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Session 1999-2000
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Delegated Legislation Committee Debates

Draft Attorney General's Salary Order 2000

Second Standing Committee on Delegated Legislation

Tuesday 27 June 2000

[Mr. Jim Cunningham in the Chair]

Draft Attorney General's Salary Order 2000

10.30 am

The Chairman: If hon. Members want to take off their jackets, they may do so. I hope that we will not be here long.

The Parliamentary Secretary, Privy Council Office (Mr. Paddy Tipping I beg to move,

    That the Committee has considered the draft Attorney-General's Salary Order 2000.

Mr. Cunningham, I share your views entirely. This is a short, and, I hope, straightforward, order that provides for an amendment to the Attorney-General's salary. Lord Williams of Mostyn, QC was appointed Attorney-General on 29 July l999. Previous occupants of the post have been Members of the House of Commons; Lord Williams is the first peer to be appointed Attorney-General. The current salary of the Attorney-General applies only if the postholder is a Member of the House of Commons. There is currently no equivalent salary rate for the post in the Lords, so a new salary must be determined for the post of Attorney-General in the Lords.

The Senior Salaries Review Body examined the matter and recommended that the salary should have the same differential over the rate for a Cabinet Minister in the Lords that the salary for the post in the Commons has over the rate for a Cabinet Minister in the Commons. The order is backdated to 1 April 1999 and sets the salary at £87,585. Following the annual increase in ministerial salaries from 1 April 2000, that results in a current salary of £90,125. I hope that the Committee will agree the order.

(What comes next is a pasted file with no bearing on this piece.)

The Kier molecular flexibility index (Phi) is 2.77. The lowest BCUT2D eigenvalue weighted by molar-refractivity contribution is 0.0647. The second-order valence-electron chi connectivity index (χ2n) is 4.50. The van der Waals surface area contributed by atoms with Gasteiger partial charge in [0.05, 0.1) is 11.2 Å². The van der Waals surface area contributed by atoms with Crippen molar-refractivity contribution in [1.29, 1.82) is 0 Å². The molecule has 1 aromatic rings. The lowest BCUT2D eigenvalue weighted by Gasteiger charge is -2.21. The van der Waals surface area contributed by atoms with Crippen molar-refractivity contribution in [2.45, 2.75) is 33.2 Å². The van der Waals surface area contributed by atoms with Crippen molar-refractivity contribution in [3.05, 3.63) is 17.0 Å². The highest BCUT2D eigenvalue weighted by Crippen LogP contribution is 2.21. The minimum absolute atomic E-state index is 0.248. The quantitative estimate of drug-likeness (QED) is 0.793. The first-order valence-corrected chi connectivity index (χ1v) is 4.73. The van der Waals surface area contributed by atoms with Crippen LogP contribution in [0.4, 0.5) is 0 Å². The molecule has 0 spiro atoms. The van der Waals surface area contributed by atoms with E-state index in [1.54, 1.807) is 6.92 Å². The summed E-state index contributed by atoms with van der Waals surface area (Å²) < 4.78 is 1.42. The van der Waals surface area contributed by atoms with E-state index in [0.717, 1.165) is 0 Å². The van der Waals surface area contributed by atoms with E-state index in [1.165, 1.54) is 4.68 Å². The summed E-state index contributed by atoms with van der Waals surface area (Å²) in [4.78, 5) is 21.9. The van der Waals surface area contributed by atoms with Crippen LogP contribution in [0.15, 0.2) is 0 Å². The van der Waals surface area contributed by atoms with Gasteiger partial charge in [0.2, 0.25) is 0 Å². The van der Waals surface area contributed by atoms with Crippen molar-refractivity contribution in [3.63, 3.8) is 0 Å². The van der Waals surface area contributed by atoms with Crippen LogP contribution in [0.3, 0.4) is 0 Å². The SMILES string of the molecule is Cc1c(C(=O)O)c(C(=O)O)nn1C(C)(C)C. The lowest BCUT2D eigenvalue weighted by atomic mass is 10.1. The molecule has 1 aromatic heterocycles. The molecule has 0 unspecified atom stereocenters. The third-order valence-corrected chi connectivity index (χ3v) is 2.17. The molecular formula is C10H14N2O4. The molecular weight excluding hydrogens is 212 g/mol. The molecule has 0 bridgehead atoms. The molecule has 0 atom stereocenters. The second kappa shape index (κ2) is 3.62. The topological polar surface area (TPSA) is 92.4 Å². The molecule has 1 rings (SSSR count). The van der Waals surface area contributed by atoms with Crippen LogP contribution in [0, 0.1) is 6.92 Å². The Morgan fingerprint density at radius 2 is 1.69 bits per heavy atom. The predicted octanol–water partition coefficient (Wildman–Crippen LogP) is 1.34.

10.31 am

Mr. Andrew Lansley (South Cambridgeshire): I am grateful to the Minister for explaining the purpose of the order, which is, as he rightly says, to set a salary for the Attorney-General, who is now in the House of Lords, backdated to 1 April 1999. It increases the salary of the Attorney-General, from the House of Commons rate of £68,332, to a new House of Lords rate, which, after uprating on 1 April, would be £90,125. The Minister will correct me if I am wrong.

The Committee will recall the debate last year on the orders made under the Ministerial and Other Salaries Act 1997, which amended the Ministerial and Other Salaries Act 1975.

In the debate on the 1997 Act, the then Leader of the House, made clear the Government's intention, as far as possible, to move away from annual debates over ministerial salaries and to link them to senior civil service pay bands and the implementation of SSRB recommendations.

We must not only respond to the SSRB's recommendation, which I understand is the Government's intention—from which I do not depart—but examine how it relates to past recommendations. In 1996, in its 38th report, the SSRB set out the relevant principles. In relation to Lords ministerial salaries, paragraph 57 states:

    The main determinant of salary levels should be responsibilities.

It went on, however, to accept the historical argument for a higher salary in the Lords than in the Commons, although not one sufficient to equate to the parliamentary salary paid to Members of Parliament. In March 1999, in its 43rd report, the SSRB considered Lords ministerial salaries more fully. The result was to bring Lords ministerial salaries into line with the non-abated Commons ministerial salaries paid prior to 1996. We debated and approved that last year.

When it made those recommendations in 1999, the SSRB said that it was a short-term solution, pending the wider review of the House of Lords. In the light of the Wakeham commission and subsequent debates, will the Minister say when the Government intend to ask the SSRB to look again at Lords ministerial salaries? Given previous recommendations, the order points towards a Lords ministerial salary equivalent to that of a Minister in the Commons, but taking account of the pre-1996 abatement.

How do we apply all that to the Attorney-General's salary? Before considering the issue in detail, I should say that the Opposition regret that the Prime Minister has chosen to appoint an Attorney-General in the House of Lords. That is not to disparage the qualifications of Lord Williams of Mostyn for the post. An Attorney-General in the Lords is, however, not accountable to the elected Chamber for the way in which he discharges his responsibilities. My hon. Friends may wish to elaborate on that.